When talking about old video games and mature technology, it is quite common to use the past tense rather than the present one. People are more likely to say, for instance, that Uridium WAS a Commodore 64 game, than to state that it IS one.
In most cases, of course, this supposed mistake can be explained by the subjectiveness of the point of view. The C-64 hardware and software have obviously disappeared from the speakers' subjective world and are now something that belong entirely to their past.
Objectively speaking, however, stating that "Uridium was a Commodore 64 game" is just as wrong as saying that "George W. Bush was an American man". The statement about Dubya will not become valid until he either dies or changes his gender or nationality, and likewise, the statement about Uridium will not become valid until it is no longer possible to reconstruct the binary sequence that constitutes the Commodore 64 version of the game.
Yes, yes, but isn't this whole topic just meaningless nitpicking? How is the choice of temporal form supposed to matter so much?
Well, it is a known fact that language shapes the world, and a different choice of words promotes a different set of ideas and values. In my personal opinion, referring to a still-existing cultural artifact in the past tense promotes some quite ugly ideas, such as cultural disposability, planned obscolescence, pre-dictated consumption patterns and a general narrow-mindedness.
So, unless you deliberately want to promote these despisable and dangerous values of the dirty imperialists, you should definitely avoid referring to Uridium in the past tense.
Finding the sinners
Now that we have declared the sin, we need to find some sinners to bash and/or evangelize.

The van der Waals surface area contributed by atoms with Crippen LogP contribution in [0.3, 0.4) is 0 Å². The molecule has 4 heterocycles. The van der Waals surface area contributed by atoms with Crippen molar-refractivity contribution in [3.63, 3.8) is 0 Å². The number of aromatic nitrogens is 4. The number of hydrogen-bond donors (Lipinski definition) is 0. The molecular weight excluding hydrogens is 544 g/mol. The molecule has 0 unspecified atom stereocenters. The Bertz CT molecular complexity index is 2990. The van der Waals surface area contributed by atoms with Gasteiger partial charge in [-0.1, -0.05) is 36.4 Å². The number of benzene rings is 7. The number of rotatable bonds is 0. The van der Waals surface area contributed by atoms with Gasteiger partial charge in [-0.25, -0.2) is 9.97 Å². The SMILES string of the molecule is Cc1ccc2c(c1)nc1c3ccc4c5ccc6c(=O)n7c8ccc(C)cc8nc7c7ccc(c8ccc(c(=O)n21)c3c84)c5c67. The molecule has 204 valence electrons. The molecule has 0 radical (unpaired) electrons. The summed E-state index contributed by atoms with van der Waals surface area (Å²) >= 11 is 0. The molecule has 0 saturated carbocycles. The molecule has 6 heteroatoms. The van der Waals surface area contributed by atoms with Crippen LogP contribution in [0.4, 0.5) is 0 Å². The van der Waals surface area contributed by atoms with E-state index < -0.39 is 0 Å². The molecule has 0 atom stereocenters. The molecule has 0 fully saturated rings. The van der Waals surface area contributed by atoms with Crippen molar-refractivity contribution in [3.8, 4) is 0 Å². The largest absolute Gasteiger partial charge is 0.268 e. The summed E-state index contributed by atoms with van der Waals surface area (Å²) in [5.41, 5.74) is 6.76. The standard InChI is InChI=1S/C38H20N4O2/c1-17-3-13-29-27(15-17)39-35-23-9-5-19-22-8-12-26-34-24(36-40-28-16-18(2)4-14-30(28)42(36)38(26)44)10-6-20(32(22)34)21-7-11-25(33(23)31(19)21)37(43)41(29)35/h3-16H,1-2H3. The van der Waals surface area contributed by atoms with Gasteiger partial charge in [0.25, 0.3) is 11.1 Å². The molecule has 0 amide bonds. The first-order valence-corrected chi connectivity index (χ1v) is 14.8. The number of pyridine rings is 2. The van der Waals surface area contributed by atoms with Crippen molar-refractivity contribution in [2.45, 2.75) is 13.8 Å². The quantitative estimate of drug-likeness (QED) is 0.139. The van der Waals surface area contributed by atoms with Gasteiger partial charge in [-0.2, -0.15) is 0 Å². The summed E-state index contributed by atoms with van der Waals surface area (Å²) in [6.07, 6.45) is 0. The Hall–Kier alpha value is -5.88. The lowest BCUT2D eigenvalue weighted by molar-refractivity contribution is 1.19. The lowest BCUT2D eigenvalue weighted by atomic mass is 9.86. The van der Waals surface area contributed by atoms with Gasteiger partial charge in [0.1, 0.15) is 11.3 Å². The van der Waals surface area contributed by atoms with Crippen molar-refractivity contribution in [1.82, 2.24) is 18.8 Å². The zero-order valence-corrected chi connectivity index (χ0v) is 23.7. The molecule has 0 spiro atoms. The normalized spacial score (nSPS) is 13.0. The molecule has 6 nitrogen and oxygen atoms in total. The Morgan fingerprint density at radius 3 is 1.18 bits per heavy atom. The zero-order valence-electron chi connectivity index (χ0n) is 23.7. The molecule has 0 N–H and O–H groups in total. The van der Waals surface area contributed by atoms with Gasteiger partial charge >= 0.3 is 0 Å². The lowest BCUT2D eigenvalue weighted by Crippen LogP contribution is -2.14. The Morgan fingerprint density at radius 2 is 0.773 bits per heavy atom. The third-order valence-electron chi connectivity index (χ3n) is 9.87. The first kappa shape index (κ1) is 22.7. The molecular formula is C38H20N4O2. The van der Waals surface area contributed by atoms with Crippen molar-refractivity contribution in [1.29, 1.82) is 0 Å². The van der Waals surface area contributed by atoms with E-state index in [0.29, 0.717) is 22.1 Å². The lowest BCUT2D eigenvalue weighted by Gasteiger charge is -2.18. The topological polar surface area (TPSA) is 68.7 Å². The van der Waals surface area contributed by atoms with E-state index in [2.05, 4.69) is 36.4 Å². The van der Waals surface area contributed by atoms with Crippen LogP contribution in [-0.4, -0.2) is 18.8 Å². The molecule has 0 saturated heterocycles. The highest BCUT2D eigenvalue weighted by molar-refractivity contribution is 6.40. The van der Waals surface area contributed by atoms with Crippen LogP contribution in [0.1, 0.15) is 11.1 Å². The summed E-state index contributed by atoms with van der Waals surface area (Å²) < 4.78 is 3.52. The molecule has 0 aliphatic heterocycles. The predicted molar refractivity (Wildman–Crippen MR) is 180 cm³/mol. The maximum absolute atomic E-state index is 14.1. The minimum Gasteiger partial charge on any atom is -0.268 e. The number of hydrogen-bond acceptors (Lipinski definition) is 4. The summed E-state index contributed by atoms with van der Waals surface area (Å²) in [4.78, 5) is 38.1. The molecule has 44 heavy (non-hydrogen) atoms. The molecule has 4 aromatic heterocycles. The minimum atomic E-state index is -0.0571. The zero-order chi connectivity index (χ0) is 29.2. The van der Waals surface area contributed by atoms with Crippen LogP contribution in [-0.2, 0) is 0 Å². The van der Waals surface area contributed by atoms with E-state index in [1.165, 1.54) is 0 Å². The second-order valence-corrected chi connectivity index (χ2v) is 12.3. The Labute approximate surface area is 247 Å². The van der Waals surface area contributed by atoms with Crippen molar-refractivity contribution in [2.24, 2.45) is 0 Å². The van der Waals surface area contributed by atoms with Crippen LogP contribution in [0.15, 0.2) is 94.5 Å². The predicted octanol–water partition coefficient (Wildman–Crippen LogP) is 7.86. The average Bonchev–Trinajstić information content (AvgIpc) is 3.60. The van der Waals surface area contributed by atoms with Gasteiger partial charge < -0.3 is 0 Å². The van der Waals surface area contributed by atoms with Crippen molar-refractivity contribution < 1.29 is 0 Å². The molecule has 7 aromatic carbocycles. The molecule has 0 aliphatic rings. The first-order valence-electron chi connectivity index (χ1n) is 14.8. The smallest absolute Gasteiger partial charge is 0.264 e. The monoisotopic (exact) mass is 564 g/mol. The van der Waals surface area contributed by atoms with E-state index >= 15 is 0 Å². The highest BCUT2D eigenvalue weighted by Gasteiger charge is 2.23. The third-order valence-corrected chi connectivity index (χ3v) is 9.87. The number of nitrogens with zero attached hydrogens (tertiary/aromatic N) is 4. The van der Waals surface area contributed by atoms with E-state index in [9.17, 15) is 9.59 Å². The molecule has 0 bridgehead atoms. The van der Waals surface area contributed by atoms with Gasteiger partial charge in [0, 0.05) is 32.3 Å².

The first place where I looked into for sinful use of the past tense was, of course, the good old Wikipedia, the supposed mecca of objective and neutral knowledge.
In Wikipedia, I expected to find a lot of inconsistent use of temporal forms as well as many articles completely written in the past tense. However, I was positively surprised that it actually seems to prefer the present tense, at least for the more popular titles. For example, the Commodore 64 and Spectrum articles discuss the actual hardware platforms nearly uniformly in the present tense. There are still some problems, however, such as the VIC-20 article which uses the temporal forms inconsistently, but the overall state of the articles isn't nearly as bad as I expected.
Much more of this "past tense sin" can be found, surprisingly, on sites operated by people who actually play the old games, sometimes even with the original hardware. These people, some of which are clueless enough to refer to disk and tape images as "ROMs", often use the past tense even when referring to their favorite platforms they still use. I call these people "retro-morons".
As I have already mentioned in an earlier post, "retro" is a swearword. Reading an old book does not make me a "retrobooker", or watching an old movie doesn't make me a "retrofilmer". Still, playing an old video game is supposed to make me a "retrogamer". In my opinion, the mere existence of such a category just reflects how immature the computing culture still is compared to many other forms of culture.
By using the past tense, retro-morons not only admit that they consider themselves reliving the past, but also promote the kind of thinking where objects are bound to their respective "golden ages", that is, the periods of time when they have been commercially exploited. Whenever the commercial lifeline of a product ends (after the magical finger-snap of some dirty capitalist pig), it moves from the "present tense world" into some kind of a "past tense" or "retro" world. In this strange imaginary world, the time is frozen still. No new things are possible with the "obsolete" technology anymore, no more fresh aspects can be found in anyone's creations. There's no creativity left, only endless collection, recollection and preservation.
The optimist in me hopes to see the "retro-moron" phenomenon as a temporary intermediate stage, a step towards the maturization of computing and gaming culture. In the future, I hope, old games and hardware platforms will become an integral part of our cultural heritage without being exclusively associated to certain periods of history. Just like it is possible to read a book written in the fifties without being a "fifties freak" or something, it will be possible for ordinary people to play an "eighties game" or to use an "eighties computer" without dwelling in the eighties nostalgia at all.
There's still much work to do before this stage can be reached, however. So, fire up your Interweb browser and start the holy crusade!